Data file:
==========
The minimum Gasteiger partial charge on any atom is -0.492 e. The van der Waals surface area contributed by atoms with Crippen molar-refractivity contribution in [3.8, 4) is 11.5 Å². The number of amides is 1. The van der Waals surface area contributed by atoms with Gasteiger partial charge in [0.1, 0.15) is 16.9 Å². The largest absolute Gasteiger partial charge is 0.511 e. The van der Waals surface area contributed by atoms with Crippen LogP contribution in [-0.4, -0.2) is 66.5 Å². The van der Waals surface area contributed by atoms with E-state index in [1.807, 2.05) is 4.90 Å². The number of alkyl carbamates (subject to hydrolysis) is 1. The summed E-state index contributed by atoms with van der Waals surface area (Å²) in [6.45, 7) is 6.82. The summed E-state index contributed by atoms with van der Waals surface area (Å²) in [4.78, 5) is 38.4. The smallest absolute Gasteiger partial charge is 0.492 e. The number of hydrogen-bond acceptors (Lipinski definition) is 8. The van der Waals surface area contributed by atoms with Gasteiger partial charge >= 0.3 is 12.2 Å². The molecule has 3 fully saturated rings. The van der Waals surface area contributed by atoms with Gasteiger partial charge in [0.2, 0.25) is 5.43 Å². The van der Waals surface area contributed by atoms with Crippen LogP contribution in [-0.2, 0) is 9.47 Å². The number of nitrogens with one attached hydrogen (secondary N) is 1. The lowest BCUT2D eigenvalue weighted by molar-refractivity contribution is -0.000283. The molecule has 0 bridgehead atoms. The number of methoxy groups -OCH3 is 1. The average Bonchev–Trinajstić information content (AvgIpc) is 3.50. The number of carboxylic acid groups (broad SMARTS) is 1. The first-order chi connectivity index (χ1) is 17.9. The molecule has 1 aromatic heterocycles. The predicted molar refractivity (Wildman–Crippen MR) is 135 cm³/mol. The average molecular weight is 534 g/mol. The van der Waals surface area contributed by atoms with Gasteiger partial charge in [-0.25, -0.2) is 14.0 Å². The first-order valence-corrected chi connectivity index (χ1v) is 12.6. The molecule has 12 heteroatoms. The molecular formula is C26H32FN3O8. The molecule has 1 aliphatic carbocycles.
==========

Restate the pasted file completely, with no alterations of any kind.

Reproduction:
The minimum Gasteiger partial charge on any atom is -0.492 e. The van der Waals surface area contributed by atoms with Crippen molar-refractivity contribution in [3.8, 4) is 11.5 Å². The number of amides is 1. The van der Waals surface area contributed by atoms with Gasteiger partial charge in [0.1, 0.15) is 16.9 Å². The largest absolute Gasteiger partial charge is 0.511 e. The van der Waals surface area contributed by atoms with Crippen LogP contribution in [-0.4, -0.2) is 66.5 Å². The van der Waals surface area contributed by atoms with E-state index in [1.807, 2.05) is 4.90 Å². The number of alkyl carbamates (subject to hydrolysis) is 1. The summed E-state index contributed by atoms with van der Waals surface area (Å²) in [6.45, 7) is 6.82. The summed E-state index contributed by atoms with van der Waals surface area (Å²) in [4.78, 5) is 38.4. The smallest absolute Gasteiger partial charge is 0.492 e. The number of hydrogen-bond acceptors (Lipinski definition) is 8. The van der Waals surface area contributed by atoms with Gasteiger partial charge >= 0.3 is 12.2 Å². The molecule has 3 fully saturated rings. The van der Waals surface area contributed by atoms with Gasteiger partial charge in [0.2, 0.25) is 5.43 Å². The van der Waals surface area contributed by atoms with Crippen LogP contribution in [-0.2, 0) is 9.47 Å². The number of nitrogens with one attached hydrogen (secondary N) is 1. The lowest BCUT2D eigenvalue weighted by molar-refractivity contribution is -0.000283. The molecule has 0 bridgehead atoms. The number of methoxy groups -OCH3 is 1. The average Bonchev–Trinajstić information content (AvgIpc) is 3.50. The number of carboxylic acid groups (broad SMARTS) is 1. The first-order chi connectivity index (χ1) is 17.9. The molecule has 1 aromatic heterocycles. The predicted molar refractivity (Wildman–Crippen MR) is 135 cm³/mol. The average molecular weight is 534 g/mol. The van der Waals surface area contributed by atoms with Gasteiger partial charge in [-0.25, -0.2) is 14.0 Å². The first-order valence-corrected chi connectivity index (χ1v) is 12.6. The molecule has 12 heteroatoms. The molecular formula is C26H32FN3O8. The molecule has 1 aliphatic carbocycles.